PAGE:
AF: How are these issues discussed in Japan’s fictional media? Is it more likely to come up in a particular medium (e.g., live dramas versus anime)?

MK: Usually it’s more discussed in “purchasable media” such as manga or regular books, and also movies. Since dramas and anime are aired publicly, it’s like they try to cut many things from plain sight. Like I said before, this is something that people try to hide as much as they can. There’s a LOT of manga that discuss things like mental illness, disabilities, and LGBT issues from a really real point of view, but those mostly never get animated to be on TV because it’s risky.

An example I can use is “Koe no Katachi” (A Silent Voice) or “Kokoro ga Sakebitagatterunda” (The Anthem of the Heart): one discusses disability (deafness) and the second discusses anxiety and selective mutism; both of them were released as movies, possibly because the topics were very strong to just show them for free. That’s why they are movies, because you can pay to see it or not and parents can pay to show it to their children or not.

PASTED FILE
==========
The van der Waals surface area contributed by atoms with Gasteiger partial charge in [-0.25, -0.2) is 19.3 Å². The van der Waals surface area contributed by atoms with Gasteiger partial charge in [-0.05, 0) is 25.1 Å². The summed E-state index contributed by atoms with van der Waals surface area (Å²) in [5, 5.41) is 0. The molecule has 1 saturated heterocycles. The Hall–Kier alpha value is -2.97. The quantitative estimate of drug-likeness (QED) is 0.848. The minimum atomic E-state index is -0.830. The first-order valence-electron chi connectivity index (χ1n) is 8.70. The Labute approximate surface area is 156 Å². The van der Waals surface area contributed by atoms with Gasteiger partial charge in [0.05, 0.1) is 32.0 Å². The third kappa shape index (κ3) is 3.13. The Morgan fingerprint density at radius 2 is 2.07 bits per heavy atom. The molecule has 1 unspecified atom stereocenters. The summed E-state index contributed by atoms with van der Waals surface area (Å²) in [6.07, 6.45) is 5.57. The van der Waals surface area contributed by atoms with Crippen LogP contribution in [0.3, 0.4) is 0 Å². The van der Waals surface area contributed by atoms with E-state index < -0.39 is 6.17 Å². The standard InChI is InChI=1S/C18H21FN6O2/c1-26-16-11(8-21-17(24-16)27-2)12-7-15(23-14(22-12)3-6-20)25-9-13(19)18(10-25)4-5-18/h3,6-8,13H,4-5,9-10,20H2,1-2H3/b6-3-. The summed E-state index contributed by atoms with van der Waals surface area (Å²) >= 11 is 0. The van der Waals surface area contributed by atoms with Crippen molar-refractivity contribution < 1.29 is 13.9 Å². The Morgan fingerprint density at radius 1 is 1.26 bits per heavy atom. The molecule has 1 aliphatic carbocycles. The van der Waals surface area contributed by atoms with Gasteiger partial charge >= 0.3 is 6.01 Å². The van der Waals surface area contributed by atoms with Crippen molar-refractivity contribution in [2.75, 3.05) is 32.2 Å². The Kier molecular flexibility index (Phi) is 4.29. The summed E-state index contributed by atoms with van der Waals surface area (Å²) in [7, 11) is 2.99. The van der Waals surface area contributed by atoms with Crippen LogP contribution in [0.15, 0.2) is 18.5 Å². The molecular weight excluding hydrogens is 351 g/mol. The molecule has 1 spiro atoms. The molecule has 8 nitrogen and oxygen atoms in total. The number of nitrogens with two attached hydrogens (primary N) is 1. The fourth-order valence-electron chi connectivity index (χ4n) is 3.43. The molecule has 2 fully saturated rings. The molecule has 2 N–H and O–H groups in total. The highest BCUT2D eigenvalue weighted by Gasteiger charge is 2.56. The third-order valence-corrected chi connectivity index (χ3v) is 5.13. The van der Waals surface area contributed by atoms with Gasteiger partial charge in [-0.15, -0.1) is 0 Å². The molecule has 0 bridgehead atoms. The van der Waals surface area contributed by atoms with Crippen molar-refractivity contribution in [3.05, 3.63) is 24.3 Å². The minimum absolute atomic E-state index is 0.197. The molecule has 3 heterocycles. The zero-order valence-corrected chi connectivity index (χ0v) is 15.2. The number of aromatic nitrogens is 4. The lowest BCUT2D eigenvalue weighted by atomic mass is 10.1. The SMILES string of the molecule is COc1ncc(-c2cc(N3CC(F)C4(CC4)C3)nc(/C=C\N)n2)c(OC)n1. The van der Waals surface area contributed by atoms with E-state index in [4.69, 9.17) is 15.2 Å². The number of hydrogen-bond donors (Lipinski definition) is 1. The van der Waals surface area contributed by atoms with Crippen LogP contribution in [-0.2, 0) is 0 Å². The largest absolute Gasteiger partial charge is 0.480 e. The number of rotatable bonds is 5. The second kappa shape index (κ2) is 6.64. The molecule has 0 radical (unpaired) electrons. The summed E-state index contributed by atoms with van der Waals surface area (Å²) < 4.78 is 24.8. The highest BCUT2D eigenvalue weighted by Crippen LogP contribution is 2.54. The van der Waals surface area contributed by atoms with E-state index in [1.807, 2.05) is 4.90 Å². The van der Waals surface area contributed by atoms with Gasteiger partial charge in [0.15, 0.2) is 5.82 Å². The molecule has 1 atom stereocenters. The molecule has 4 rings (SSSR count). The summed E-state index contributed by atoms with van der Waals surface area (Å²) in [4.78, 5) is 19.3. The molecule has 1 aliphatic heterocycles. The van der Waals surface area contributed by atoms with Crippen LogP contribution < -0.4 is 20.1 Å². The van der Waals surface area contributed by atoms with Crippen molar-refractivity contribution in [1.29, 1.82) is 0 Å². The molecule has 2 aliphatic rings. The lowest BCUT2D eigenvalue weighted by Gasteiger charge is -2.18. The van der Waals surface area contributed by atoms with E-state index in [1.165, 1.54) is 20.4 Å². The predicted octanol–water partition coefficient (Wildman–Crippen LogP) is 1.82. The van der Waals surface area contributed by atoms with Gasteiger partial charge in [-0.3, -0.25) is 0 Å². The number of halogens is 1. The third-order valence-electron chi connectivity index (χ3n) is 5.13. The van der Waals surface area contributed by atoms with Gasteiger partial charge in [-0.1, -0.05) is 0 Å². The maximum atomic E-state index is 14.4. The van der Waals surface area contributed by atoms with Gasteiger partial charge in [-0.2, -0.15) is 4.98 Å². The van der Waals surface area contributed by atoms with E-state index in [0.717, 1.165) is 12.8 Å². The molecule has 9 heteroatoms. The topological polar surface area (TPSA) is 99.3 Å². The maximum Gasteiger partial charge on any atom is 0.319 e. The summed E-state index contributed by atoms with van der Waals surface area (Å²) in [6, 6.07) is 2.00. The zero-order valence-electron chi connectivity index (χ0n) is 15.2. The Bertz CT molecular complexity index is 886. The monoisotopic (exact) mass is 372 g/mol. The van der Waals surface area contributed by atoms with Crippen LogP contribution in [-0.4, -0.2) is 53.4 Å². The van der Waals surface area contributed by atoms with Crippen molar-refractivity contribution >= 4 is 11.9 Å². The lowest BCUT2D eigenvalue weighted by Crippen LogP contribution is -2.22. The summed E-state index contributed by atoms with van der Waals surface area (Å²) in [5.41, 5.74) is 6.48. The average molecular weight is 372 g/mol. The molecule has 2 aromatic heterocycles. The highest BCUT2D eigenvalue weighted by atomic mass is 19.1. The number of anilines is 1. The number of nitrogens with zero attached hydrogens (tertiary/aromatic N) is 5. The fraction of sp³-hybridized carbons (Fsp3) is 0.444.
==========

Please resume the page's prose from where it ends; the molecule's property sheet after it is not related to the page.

Most anime with strong issues are aired in very late night slots; in fact, I got shocked for example that “Sangatsu no Lion” (March Comes in Like a Lion) was going to be animated considering that it’s a story about a teenager that suffers from severe anxiety and depression. But then I saw it was going to be aired in a very late night slot, so it wasn’t surprising for me. Still, I am happy it did get an adaptation, especially because SHAFT did a wonderful job trying to portray the feelings of anxiety someone has.

And well, same goes for the topic of suicide. You will mostly see it on paper media and movies rather than TV dramas or anime.

A figure on his knees in the dark, his bright white shadow extending before him. caption: At night, I would get stressed, wondering if the rest of my life would be like this
March Comes in Like a Lion

AF: What common issues or misinformation do you see in how mental health/mental illness is depicted in anime?